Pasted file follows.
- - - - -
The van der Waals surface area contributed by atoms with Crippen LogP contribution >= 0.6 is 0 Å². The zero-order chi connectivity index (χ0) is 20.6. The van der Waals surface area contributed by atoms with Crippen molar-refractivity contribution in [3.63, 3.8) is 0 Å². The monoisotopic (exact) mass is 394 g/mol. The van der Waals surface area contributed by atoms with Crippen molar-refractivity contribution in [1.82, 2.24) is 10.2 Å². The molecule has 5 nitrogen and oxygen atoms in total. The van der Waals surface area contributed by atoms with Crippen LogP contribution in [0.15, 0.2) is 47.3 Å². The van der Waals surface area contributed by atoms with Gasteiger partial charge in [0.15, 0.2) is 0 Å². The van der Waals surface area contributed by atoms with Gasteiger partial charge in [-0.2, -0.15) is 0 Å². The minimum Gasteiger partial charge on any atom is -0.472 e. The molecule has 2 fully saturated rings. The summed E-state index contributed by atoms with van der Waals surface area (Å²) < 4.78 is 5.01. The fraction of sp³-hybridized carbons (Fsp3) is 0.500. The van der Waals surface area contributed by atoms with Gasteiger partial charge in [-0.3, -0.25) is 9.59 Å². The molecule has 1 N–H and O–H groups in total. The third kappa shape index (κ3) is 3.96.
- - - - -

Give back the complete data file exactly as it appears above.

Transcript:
The van der Waals surface area contributed by atoms with Crippen LogP contribution >= 0.6 is 0 Å². The zero-order chi connectivity index (χ0) is 20.6. The van der Waals surface area contributed by atoms with Crippen molar-refractivity contribution in [3.63, 3.8) is 0 Å². The monoisotopic (exact) mass is 394 g/mol. The van der Waals surface area contributed by atoms with Crippen molar-refractivity contribution in [1.82, 2.24) is 10.2 Å². The molecule has 5 nitrogen and oxygen atoms in total. The van der Waals surface area contributed by atoms with Crippen LogP contribution in [0.15, 0.2) is 47.3 Å². The van der Waals surface area contributed by atoms with Gasteiger partial charge in [0.15, 0.2) is 0 Å². The van der Waals surface area contributed by atoms with Gasteiger partial charge in [-0.2, -0.15) is 0 Å². The minimum Gasteiger partial charge on any atom is -0.472 e. The molecule has 2 fully saturated rings. The summed E-state index contributed by atoms with van der Waals surface area (Å²) < 4.78 is 5.01. The fraction of sp³-hybridized carbons (Fsp3) is 0.500. The van der Waals surface area contributed by atoms with Gasteiger partial charge in [-0.3, -0.25) is 9.59 Å². The molecule has 1 N–H and O–H groups in total. The third kappa shape index (κ3) is 3.96.